In a recent speech pointedly titled “Bringing Inflation Down,” Lael Brainard, the Federal Reserve’s vice chair, zoomed in on the automobile market as a real-world example of a major uncertainty looming over the outlook for price increases: What will happen next with corporate profits.
Many companies have been able to raise prices beyond their own increasing costs over the past two years, swelling their profitability but also exacerbating inflation. That is especially true in the car market. While dealerships are paying manufacturers more for inventory, they have been charging customers even higher prices, sending their profits toward record highs.
Dealers could pull that off because demand has been strong and, amid disruptions in the supply of parts, there are too few trucks and sedans to go around. But — in line with its desire for the economy as a whole — the Fed is hoping both sides of that equation could be on the cusp of changing.
data, and several industry experts said they didn’t see a return to normal levels of output for years as supply problems continue. Prices are still increasing swiftly, and dealer profits remain sharply elevated with little sign of cracking.
What the Fed’s Rate Increases Mean for You
A toll on borrowers. The Federal Reserve has been raising the federal funds rate, its key interest rate, as it tries to rein in inflation. By raising the rate, which is what banks charge one another for overnight loans, the Fed sets off a ripple effect. Whether directly or indirectly, a number of borrowing costs for consumers go up.
Ford Motor said on Monday that it would spend $1 billion more on parts than it was planning to in the third quarter because some components had become more expensive and harder to find.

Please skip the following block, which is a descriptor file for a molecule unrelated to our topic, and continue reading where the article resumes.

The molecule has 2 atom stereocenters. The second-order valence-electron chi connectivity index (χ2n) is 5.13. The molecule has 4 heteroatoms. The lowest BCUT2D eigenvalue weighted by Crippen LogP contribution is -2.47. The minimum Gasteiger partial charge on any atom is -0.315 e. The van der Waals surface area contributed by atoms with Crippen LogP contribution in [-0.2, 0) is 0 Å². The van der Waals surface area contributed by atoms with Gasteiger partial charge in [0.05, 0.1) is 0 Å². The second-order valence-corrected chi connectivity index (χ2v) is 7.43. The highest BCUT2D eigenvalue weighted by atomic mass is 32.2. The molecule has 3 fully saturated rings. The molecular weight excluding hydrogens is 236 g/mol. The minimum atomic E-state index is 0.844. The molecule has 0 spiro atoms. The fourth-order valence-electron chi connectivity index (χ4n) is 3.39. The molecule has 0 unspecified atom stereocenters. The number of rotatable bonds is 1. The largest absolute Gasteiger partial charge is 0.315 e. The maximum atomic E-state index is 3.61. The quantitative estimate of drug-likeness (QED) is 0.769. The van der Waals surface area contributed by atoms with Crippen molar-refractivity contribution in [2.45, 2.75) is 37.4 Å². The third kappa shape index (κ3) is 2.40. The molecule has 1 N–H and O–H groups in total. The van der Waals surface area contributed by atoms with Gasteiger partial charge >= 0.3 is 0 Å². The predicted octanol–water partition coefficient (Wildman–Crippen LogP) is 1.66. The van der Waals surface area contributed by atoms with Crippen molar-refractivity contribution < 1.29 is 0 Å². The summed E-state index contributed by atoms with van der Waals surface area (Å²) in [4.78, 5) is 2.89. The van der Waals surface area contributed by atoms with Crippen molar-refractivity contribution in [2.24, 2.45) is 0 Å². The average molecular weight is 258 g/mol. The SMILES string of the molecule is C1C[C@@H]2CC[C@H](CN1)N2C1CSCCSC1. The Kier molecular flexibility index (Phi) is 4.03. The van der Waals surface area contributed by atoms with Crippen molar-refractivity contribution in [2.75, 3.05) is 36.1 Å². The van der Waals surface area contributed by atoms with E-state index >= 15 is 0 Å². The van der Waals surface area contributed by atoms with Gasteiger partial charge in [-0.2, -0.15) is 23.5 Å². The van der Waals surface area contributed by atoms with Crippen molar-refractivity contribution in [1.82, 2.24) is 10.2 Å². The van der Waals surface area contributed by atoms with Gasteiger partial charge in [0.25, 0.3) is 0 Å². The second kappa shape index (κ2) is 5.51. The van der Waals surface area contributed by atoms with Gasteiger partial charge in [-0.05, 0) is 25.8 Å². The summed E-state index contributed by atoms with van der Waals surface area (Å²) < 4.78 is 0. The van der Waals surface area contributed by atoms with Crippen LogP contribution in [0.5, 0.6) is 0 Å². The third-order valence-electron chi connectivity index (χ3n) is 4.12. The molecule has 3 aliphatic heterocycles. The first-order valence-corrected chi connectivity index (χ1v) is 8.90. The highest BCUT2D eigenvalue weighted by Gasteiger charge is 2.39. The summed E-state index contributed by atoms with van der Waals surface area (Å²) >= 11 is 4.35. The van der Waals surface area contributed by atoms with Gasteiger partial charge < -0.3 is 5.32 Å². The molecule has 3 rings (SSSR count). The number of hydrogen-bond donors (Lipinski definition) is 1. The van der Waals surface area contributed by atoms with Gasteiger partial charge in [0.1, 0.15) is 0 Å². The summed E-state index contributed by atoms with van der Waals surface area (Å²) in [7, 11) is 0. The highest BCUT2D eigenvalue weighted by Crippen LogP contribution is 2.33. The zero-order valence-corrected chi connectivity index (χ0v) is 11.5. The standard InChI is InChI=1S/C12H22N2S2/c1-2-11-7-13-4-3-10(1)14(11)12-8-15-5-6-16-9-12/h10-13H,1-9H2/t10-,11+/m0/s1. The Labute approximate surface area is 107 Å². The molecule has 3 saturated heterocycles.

By contrast, the supply of used cars has rebounded after plunging in the pandemic, and prices have begun to depreciate at a wholesale level, where dealers buy their stock. But, so far, those dealers aren’t really passing those savings along to consumers. The price of a typical used car has stabilized around $28,000, up 9 percent from a year ago, based on Cox Automotive data. Official used-car inflation data is easing, but only slightly.
Why consumer used-car prices — and dealer profits — are taking time to moderate is something of a mystery. Jonathan Smoke, chief economist at Cox Automotive, said dealers might be basing their prices on what they paid earlier in the year, when costs were higher, for the cars sitting on their lots.
“Dealers are feeling it,” Mr. Smoke said of the price moderation. “But because they price their vehicles based on what they pay for them, the consumer isn’t seeing the price discounts yet.”
Some early instances of discounting are showing up. At the Buick and GMC dealership that Beth Weaver runs in Erie, Pa., demand for used cars has begun to slow down, and the business has sold a few vehicles at a loss.
rolling lockdowns in China.
The Fed could raise rates so much that it snuffs out demand, but given how much pent-up car-buying appetite exists, Mr. Murphy thinks it would take a lot.
“You probably would have to go farther on rates than they have so far, or even than they are expected to go,” he said. “There may be a point at which you have enough pain that you see a pause on demand.”
If demand continues to outstrip new-car supply and dealers continue to reap big profits, that could limit how quickly inflation will ease. If the mismatch is large enough for sellers to keep pushing up prices without losing customers, it could even continue to fuel inflation.
While the car market is just one industry, the uncertainty of its return to normal holds a few lessons for the Fed. For one thing, new-car production makes it clear that supply chain disruptions are improving but not gone.
More hopefully, the car industry could offer evidence that the laws of economics are likely to reassert themselves eventually. Used-car prices have at least stopped their ascent as inventory has grown, and experts say discounting is likely around the corner. If that happens, it could be evidence that companies won’t be able to keep prices and profits high indefinitely once supply catches up with demand.